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HomeNewsEconomyS&P CoreLogic Case-Shiller Home Price Index (HPI) Misses Forecast

S&P CoreLogic Case-Shiller Home Price Index (HPI) Misses Forecast

Homes are seen for sale in the northwest area of Portland, Oregon, in this file photo taken March 20, 2014. (Photo: Reuters)
Homes are seen for sale in the northwest area of Portland, Oregon, in this file photo taken March 20, 2014. (Photo: Reuters)

Homes are seen for sale in the northwest area of Portland, Oregon, in this file photo taken March 20, 2014. (Photo: Reuters)

S&P CoreLogic Case-Shiller Home Price Index (HPI) covering all 9 U.S. Census Bureau divisions showed home prices in April climbed only 0.3% and 5.7% on the year. While the rate of price increases missed the 0.6% median economic forecast, it still set records for a 5th consecutive month.

“As home prices continue rising faster than inflation, two questions are being asked: why? And, could this be a bubble?” says David M. Blitzer Managing Director and Chairman of the Index Committee at S&P Dow Jones Indices. “Since demand is exceeding supply and financing is available, there is nothing right now to keep prices from going up. The increase in real, or inflation-adjusted, home prices in the last three years shows that demand is rising.”

Seattle, Portland, and Dallas reported the highest year-over-year gains among the 20 cities. In April, Seattle led the way with a 12.9% year-over-year price increase, followed by Portland with 9.3%, and Dallas with an 8.4% increase. Seven cities reported greater price increases in the year ending April 2017 versus the year ending March 2017.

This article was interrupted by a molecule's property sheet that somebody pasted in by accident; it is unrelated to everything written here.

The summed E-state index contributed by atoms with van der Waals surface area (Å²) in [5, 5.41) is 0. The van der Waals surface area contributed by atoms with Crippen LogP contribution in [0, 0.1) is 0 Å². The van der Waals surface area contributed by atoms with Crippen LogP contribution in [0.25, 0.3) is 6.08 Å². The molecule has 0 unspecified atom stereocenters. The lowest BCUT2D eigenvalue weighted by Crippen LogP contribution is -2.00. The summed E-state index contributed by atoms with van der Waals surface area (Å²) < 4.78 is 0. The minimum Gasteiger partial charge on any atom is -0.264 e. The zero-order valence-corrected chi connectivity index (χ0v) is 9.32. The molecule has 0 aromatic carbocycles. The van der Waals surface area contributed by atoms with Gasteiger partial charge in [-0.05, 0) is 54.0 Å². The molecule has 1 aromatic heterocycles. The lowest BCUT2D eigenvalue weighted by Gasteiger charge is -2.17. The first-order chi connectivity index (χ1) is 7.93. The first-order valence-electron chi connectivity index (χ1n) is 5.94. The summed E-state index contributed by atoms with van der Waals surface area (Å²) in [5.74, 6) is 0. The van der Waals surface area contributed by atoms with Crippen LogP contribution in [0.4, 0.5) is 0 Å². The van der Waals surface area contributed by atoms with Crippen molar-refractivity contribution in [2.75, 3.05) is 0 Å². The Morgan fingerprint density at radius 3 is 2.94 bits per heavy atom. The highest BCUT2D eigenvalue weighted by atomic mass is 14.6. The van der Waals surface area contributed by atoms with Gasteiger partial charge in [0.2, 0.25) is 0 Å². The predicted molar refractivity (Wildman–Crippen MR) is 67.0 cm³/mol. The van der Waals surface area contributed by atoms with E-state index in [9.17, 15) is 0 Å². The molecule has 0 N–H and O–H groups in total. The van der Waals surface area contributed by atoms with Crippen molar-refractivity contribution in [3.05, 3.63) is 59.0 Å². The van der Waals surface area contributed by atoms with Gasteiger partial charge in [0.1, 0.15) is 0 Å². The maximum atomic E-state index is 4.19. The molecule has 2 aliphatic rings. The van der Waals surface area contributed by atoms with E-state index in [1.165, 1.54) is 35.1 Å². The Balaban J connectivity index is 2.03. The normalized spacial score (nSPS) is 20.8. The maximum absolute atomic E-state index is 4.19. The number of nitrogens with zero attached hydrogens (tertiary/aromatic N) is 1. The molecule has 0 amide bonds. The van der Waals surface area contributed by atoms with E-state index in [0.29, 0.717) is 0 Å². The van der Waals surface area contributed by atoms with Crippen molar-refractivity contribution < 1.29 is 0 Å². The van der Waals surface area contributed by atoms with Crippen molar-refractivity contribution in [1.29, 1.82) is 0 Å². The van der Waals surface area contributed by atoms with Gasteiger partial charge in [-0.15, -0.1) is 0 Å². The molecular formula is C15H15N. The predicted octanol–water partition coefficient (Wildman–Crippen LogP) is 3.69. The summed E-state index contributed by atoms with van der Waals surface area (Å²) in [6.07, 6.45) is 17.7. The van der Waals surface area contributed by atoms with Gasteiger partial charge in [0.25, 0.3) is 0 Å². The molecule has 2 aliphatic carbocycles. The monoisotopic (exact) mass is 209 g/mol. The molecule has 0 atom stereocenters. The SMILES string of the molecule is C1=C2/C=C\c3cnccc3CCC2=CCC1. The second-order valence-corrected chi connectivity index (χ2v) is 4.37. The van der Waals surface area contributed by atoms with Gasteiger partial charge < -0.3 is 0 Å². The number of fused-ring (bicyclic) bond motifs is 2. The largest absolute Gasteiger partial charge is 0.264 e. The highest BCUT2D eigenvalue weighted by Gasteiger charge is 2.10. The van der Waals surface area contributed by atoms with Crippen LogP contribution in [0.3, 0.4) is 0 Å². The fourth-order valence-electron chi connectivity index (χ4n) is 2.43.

“At the same time, the supply of homes for sale has barely kept pace with demand and the inventory of new or existing homes for sale shrunk down to only a four month supply,” Mr. Blitzer also said. “Adding to price pressures, mortgage rates remain close to 4% and affordability is not a significant issue.”

San Fransisco down 0.6%, Boston down 0.7% and Cleveland down 1.0% all showed weakness.

“The question is not if home prices can climb without any limit; they can’t. Rather, will home price gains gently slow or will they crash and take the economy down with them? For the moment, conditions appear favorable for avoiding a crash. Housing starts are trending higher and rising prices may encourage some homeowners to sell. Moreover, mortgage default rates are low and household debt levels are manageable. Total mortgage debt outstanding is $14.4 trillion, about $400 billion below the record set in 2008. Any increase in mortgage interest rates would dampen demand. Household finances should be able to weather a fairly large price drop.”

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